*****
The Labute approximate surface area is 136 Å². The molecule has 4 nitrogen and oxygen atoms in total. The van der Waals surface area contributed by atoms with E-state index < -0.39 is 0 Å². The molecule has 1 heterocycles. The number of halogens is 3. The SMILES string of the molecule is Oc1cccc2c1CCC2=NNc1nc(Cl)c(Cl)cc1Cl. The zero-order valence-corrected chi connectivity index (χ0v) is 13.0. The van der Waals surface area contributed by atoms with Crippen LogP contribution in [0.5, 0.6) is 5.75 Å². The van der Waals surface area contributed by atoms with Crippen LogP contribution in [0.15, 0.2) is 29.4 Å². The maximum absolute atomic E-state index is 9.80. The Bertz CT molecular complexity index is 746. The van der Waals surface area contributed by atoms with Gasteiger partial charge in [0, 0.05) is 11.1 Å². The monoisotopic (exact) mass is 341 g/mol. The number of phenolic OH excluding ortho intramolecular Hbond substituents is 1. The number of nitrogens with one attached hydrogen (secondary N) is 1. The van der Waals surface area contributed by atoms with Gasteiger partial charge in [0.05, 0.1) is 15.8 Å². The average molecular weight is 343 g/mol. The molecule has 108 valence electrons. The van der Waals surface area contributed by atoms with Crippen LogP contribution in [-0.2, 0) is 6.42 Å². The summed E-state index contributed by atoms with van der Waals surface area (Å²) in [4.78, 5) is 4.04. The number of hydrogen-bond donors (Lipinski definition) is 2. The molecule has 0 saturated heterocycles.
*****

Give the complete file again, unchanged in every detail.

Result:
The Labute approximate surface area is 136 Å². The molecule has 4 nitrogen and oxygen atoms in total. The van der Waals surface area contributed by atoms with E-state index < -0.39 is 0 Å². The molecule has 1 heterocycles. The number of halogens is 3. The SMILES string of the molecule is Oc1cccc2c1CCC2=NNc1nc(Cl)c(Cl)cc1Cl. The zero-order valence-corrected chi connectivity index (χ0v) is 13.0. The van der Waals surface area contributed by atoms with Crippen LogP contribution in [0.5, 0.6) is 5.75 Å². The van der Waals surface area contributed by atoms with Crippen LogP contribution in [0.15, 0.2) is 29.4 Å². The maximum absolute atomic E-state index is 9.80. The Bertz CT molecular complexity index is 746. The van der Waals surface area contributed by atoms with Gasteiger partial charge in [0, 0.05) is 11.1 Å². The monoisotopic (exact) mass is 341 g/mol. The number of phenolic OH excluding ortho intramolecular Hbond substituents is 1. The number of nitrogens with one attached hydrogen (secondary N) is 1. The van der Waals surface area contributed by atoms with Gasteiger partial charge in [0.05, 0.1) is 15.8 Å². The average molecular weight is 343 g/mol. The molecule has 108 valence electrons. The van der Waals surface area contributed by atoms with Crippen LogP contribution in [-0.2, 0) is 6.42 Å². The summed E-state index contributed by atoms with van der Waals surface area (Å²) in [4.78, 5) is 4.04. The number of hydrogen-bond donors (Lipinski definition) is 2. The molecule has 0 saturated heterocycles.